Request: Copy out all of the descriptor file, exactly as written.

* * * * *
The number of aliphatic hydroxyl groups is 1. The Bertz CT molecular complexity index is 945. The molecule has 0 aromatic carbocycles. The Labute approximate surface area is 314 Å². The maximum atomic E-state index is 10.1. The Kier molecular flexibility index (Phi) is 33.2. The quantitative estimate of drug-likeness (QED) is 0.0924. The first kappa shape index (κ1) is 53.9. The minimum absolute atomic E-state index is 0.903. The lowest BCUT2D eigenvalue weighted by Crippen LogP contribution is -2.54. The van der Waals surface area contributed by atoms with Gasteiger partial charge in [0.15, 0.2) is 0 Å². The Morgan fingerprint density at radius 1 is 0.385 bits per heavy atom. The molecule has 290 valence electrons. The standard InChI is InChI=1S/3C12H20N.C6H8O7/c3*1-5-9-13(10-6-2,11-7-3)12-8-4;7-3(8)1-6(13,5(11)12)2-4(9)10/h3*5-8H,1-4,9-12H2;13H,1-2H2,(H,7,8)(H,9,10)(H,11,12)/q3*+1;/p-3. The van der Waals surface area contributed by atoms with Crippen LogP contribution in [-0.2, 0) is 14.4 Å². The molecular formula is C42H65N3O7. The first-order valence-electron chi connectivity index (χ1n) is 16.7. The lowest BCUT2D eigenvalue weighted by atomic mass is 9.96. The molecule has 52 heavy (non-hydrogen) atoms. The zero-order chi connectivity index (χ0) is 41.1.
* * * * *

The number of aliphatic hydroxyl groups is 1. The Bertz CT molecular complexity index is 945. The molecule has 0 aromatic carbocycles. The Labute approximate surface area is 314 Å². The maximum atomic E-state index is 10.1. The Kier molecular flexibility index (Phi) is 33.2. The quantitative estimate of drug-likeness (QED) is 0.0924. The first kappa shape index (κ1) is 53.9. The minimum absolute atomic E-state index is 0.903. The lowest BCUT2D eigenvalue weighted by Crippen LogP contribution is -2.54. The van der Waals surface area contributed by atoms with Gasteiger partial charge in [0.15, 0.2) is 0 Å². The Morgan fingerprint density at radius 1 is 0.385 bits per heavy atom. The molecule has 290 valence electrons. The standard InChI is InChI=1S/3C12H20N.C6H8O7/c3*1-5-9-13(10-6-2,11-7-3)12-8-4;7-3(8)1-6(13,5(11)12)2-4(9)10/h3*5-8H,1-4,9-12H2;13H,1-2H2,(H,7,8)(H,9,10)(H,11,12)/q3*+1;/p-3. The van der Waals surface area contributed by atoms with Crippen LogP contribution in [-0.2, 0) is 14.4 Å². The molecular formula is C42H65N3O7. The first-order valence-electron chi connectivity index (χ1n) is 16.7. The lowest BCUT2D eigenvalue weighted by atomic mass is 9.96. The molecule has 52 heavy (non-hydrogen) atoms. The zero-order chi connectivity index (χ0) is 41.1.